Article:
Much of the local commentary has focused on whether Pope Francis will attend and what this might mean for the future of church and society in Ireland.
Those of us involved in organising the event are careful not to talk about a papal visit. Not because we aren’t delighted at the prospect of the pope coming but because, if he comes, it is clear he will come first and foremost for the world meeting of families itself.
The family has been fundamental to the ministry of Pope Francis from the outset. He often repeats the famous phrase of St John Paul II that “the future of humanity passes by way of the family”, carefully adding, “and the future of the church”.
He sums up the reality of family life in a myriad of catchy, accessible, often moving phrases that any one of us, involved in Church or not, can easily associate with.
The family is “the nearest hospital, the first school for the young, and the best home for elderly”. “Sometimes plates can fly”, “children can be a headache”, “how much happier our family lives would be if we understood the importance of the words please, thank you and sorry!”
In all of this, Pope Francis remains passionately convinced that the family continues to be “good news” for the world. He believes that in the often complex, messy realities of modern family life, the grace and love of Jesus Christ is alive in a galaxy of daily acts of kindness, tenderness, generosity and fidelity, often lived heroically amid immense human fragility and overwhelming social challenges.
In a world easily given to violence, inhumanity and disposal of the other, he remains convinced that it is this messy but grace-filled reality of the family that so often holds our lives and the world itself together.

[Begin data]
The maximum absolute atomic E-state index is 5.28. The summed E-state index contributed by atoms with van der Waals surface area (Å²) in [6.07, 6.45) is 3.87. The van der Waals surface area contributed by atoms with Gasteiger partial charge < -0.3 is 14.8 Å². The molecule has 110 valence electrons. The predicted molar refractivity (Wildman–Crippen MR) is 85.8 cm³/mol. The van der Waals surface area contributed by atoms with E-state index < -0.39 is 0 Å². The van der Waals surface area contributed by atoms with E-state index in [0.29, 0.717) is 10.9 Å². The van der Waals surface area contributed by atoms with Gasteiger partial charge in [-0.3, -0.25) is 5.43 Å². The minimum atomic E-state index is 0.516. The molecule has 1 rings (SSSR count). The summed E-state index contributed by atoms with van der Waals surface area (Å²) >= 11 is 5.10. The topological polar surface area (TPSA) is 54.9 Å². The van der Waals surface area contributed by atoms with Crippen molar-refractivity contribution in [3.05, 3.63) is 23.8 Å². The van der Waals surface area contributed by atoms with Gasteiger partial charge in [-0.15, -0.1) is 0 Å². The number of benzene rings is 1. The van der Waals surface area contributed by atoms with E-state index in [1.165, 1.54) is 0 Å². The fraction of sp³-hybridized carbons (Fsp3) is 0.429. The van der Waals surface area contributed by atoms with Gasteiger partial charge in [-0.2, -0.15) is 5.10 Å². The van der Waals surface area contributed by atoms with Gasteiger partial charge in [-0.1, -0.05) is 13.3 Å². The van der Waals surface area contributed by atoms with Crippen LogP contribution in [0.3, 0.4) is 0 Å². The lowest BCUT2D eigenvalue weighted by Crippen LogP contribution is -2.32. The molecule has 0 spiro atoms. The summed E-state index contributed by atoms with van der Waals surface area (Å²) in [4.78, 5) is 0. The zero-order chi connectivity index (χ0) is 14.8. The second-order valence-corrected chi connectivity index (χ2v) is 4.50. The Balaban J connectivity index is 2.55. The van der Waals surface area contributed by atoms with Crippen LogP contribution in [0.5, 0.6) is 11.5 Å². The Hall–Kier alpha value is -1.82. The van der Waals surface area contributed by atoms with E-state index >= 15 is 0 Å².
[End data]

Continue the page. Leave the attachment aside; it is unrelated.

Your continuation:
In personally inviting Ireland to host the next world meeting of families, I believe Pope Francis is placing his trust in our reputation as a warm, compassionate and outward-looking people, a people open to the world and with a strong missionary tradition.
As he said in his official letter convening the next meeting, “I dream of an outbound church, not a self-referential one, a church that does not pass by far from the wounds of humanity, a merciful church that proclaims the heart of the revelation of God as love, which is mercy.”
It is important that the meeting in Ireland, as well as the commentary and analysis leading up to it, avoids the temptation of becoming self-referential, of approaching the event and its significance solely in terms of Irish issues and the Irish church.
The year ahead is an opportunity to change the conversation, to focus instead on the global issues, the common human values and mutual interest between Church and society that converge in working together for the wellbeing of the family.
Pope Francis has asked that the preparation for the Irish meeting would encourage such a conversation by giving families the opportunity for deeper reflection on his document, the Joy of Love (Amoris Laetitia).
In response to that request the church in Ireland has launched a one-year programme under the title Amoris: Let’s Talk Family! Let’s Be Family!
Available at amoris.ie and the world meeting of families 2018 official website, this programme will provide a set of online resources and practical activities throughout the coming year, highlighting key themes from the Joy of Love, including the first set of digital animations on the pope’s document.
The next year offers an ideal opportunity for a national conversation on the priority the family deserves in our lives, in the Church and in social and political policy.
If the world meeting, and the possible presence of Pope Francis are to be more than a fleeting event, this conversation has to have a real impact on the lives of those many families on our island struggling just to cope against the odds.
This article appears as the Rite and Reason in today’s Irish Times newspaper and is shared here with the permission of the Editor.